For some, Leonard Bernstein was the person who opened up the world of classical music for the first time. Others played in his orchestras. One man remembers hearing of Bernstein’s death as a 9-year-old.
Composer, conductor and teacher, Bernstein touched the lives of millions of people around the world during his 50-year career, and now they have a chance to tell their stories for generations to come.
“There were so many people that were moved and inspired by Leonard Bernstein, not only in a public way but in a very personal way,” said the conductor’s longtime personal assistant, Craig Urquhart.
The Leonard Bernstein Memory Project invites fans, friends or just people who were influenced by his work to contribute brief anecdotes, photos or videos online.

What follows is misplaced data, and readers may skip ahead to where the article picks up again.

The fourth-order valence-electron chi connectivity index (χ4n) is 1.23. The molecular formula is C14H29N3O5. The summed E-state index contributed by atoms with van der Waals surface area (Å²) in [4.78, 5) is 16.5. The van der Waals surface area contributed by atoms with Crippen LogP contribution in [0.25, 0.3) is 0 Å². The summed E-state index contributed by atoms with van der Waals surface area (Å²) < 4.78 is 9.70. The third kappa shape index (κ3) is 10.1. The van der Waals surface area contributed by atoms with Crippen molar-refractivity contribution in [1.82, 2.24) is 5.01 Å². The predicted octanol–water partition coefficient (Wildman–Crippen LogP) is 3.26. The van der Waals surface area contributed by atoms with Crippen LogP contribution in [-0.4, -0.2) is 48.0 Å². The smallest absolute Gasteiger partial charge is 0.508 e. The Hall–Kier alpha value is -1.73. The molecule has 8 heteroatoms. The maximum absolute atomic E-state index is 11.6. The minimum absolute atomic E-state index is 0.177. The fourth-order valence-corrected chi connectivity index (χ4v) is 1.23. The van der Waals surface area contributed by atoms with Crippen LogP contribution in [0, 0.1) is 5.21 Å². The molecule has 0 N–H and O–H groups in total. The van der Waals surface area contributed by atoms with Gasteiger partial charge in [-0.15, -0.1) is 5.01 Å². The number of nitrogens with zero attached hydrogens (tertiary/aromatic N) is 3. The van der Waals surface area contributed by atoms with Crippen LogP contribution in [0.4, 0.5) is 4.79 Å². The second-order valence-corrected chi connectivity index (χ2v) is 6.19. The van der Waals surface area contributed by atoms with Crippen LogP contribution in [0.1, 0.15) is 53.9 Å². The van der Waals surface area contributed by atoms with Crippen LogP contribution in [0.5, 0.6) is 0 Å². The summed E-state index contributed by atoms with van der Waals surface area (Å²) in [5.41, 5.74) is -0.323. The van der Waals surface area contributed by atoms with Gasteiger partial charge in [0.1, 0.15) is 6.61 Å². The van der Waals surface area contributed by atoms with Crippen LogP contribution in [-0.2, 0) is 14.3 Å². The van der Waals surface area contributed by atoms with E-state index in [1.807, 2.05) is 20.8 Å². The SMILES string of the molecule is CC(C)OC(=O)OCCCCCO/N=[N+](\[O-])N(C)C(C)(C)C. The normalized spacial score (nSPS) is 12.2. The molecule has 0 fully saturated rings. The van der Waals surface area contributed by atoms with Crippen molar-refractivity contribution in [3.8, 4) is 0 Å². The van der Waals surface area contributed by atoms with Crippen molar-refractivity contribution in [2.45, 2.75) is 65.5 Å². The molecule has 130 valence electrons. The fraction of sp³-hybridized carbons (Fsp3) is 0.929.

The project is part of a two-year centenary celebration of the musician’s life and work called Leonard Bernstein at 100 that starts in September and will feature more than 1,000 concerts and celebrations around the world.
“We hope to hear from people who studied with him, musicians who performed with him in orchestras,” Urquhart said.
Bernstein, the longtime director of the New York Philharmonic, was known for the emotion he brought to his conducting and interpretation of classical works. He died in 1990, leaving a legacy that includes popular musicals like “West Side Story,” television lectures and hundreds of recordings.—Reuters